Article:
When the Average Factor system is used, there is a single factor "averaged" throughout the building. This factor is established based on multi-tenant Usable areas within the entire building. This factor is based on the total common areas apportioned within the entire building. The Average Factor is established as follows: Tenant Factor Tenant Conversion Factor (Flat) is equal to the Total Building Rentable Area divided by the Total Building Usable Area Usable Area (multi-tenant) of a floor multiplied by the Tenant Conversion Factor equal to the Rentable Area. Example: 120,000 rsf / 105,000 usf = 1.1428 Factor
Is a single average factor system establishing one factor for all floor of the building based on a multi-tenant occupancy. This Flat or Average Factor is calculated using the average of the Floating Factor of the building. The factor is calculated as follows: Flat Building Factor = Total Rentable Area of Building / Total Usable Area of Building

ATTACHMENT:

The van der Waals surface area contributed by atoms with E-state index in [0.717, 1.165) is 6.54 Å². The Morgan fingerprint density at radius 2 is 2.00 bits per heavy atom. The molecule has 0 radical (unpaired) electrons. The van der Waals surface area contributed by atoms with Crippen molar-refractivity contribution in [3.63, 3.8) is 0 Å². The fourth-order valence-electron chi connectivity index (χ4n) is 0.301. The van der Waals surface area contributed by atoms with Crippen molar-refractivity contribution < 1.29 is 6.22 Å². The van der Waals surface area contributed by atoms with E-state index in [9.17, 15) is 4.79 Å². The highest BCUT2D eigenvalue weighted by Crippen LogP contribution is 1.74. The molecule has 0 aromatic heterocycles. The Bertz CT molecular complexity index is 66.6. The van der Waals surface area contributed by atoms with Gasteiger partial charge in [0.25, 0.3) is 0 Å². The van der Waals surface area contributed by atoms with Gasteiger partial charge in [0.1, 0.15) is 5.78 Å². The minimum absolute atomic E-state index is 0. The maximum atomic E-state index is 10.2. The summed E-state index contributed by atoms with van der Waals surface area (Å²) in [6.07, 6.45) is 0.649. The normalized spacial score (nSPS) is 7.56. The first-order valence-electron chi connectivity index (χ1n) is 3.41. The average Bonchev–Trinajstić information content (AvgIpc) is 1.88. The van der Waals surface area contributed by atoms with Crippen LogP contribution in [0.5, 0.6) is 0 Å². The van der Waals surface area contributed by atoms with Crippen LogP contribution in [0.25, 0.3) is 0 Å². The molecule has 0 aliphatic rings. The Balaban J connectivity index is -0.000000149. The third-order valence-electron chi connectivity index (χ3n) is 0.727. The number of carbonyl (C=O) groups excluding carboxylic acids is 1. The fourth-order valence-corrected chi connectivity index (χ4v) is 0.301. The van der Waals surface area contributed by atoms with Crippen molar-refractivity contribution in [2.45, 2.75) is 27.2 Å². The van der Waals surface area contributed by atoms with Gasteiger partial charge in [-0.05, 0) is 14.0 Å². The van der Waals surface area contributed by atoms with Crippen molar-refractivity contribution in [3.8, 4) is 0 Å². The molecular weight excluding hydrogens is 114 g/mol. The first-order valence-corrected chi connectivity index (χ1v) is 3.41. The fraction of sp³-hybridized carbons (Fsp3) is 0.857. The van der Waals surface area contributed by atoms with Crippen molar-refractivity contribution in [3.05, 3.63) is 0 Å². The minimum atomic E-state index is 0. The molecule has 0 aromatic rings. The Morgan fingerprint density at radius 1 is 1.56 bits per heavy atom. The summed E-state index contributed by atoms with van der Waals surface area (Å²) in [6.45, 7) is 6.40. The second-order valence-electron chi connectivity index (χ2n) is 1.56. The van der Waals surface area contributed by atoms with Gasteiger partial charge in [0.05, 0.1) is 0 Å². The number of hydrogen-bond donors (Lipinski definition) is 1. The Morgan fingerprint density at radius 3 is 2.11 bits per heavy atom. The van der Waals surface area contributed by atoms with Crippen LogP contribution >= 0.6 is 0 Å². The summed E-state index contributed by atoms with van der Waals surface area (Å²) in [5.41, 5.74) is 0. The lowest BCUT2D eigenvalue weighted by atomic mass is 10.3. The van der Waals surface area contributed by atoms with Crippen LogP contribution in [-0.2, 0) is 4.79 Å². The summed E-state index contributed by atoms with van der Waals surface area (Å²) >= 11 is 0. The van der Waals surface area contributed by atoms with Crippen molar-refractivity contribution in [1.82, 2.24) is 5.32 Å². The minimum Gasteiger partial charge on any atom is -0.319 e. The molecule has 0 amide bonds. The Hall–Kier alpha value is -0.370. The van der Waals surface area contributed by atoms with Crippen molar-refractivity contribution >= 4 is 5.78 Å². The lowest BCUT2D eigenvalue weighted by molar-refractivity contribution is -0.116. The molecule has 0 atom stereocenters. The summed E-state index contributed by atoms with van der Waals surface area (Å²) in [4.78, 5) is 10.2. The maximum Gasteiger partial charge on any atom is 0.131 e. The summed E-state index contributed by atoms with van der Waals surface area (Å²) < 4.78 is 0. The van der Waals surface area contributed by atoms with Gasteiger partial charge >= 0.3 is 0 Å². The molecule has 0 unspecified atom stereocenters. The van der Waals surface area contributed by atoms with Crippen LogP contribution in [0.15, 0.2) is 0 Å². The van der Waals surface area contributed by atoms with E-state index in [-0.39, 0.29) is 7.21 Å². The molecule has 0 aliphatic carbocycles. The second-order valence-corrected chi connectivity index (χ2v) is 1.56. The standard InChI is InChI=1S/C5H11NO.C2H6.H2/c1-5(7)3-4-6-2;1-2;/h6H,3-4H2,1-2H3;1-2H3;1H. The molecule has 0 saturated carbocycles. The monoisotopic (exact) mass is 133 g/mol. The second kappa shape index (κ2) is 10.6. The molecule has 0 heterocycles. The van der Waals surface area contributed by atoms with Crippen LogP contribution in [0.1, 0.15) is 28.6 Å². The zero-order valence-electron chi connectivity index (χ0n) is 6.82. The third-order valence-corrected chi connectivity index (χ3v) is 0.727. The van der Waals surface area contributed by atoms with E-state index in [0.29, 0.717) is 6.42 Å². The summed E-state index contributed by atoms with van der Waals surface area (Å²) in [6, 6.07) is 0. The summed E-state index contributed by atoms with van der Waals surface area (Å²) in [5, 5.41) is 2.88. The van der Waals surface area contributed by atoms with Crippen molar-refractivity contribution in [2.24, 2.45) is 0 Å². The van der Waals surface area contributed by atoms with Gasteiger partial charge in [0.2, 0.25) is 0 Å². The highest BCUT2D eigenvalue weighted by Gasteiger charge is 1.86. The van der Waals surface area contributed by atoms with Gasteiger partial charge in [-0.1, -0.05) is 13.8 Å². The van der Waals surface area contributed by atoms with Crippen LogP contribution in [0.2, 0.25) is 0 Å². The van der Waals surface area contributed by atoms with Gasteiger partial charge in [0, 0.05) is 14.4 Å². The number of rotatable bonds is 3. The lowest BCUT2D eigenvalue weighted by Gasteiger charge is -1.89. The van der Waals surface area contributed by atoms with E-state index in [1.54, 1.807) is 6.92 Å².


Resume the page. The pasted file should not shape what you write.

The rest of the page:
The Floating Factor System establishes for each floor a specific factor based on the common or service area apportionment that actually serve that floor. This factor may vary for each floor of a building depending on its size and design. The Factors are calculated as follows: Floor Factor (Add-On) (Floor Factor = Net Rentable Area / Usable Area) Usable Area multiplied by the Floor Conversion Factor = Net Rentable Area Tenant Factor (Add-On) (Tenant Factors = Rentable Area / Usable Area) Usable Area multiplied by the Tenant Conversion Factor = Rentable Area
Usable Area multiplied by the Floor Conversion Factor equals Net Rentable Area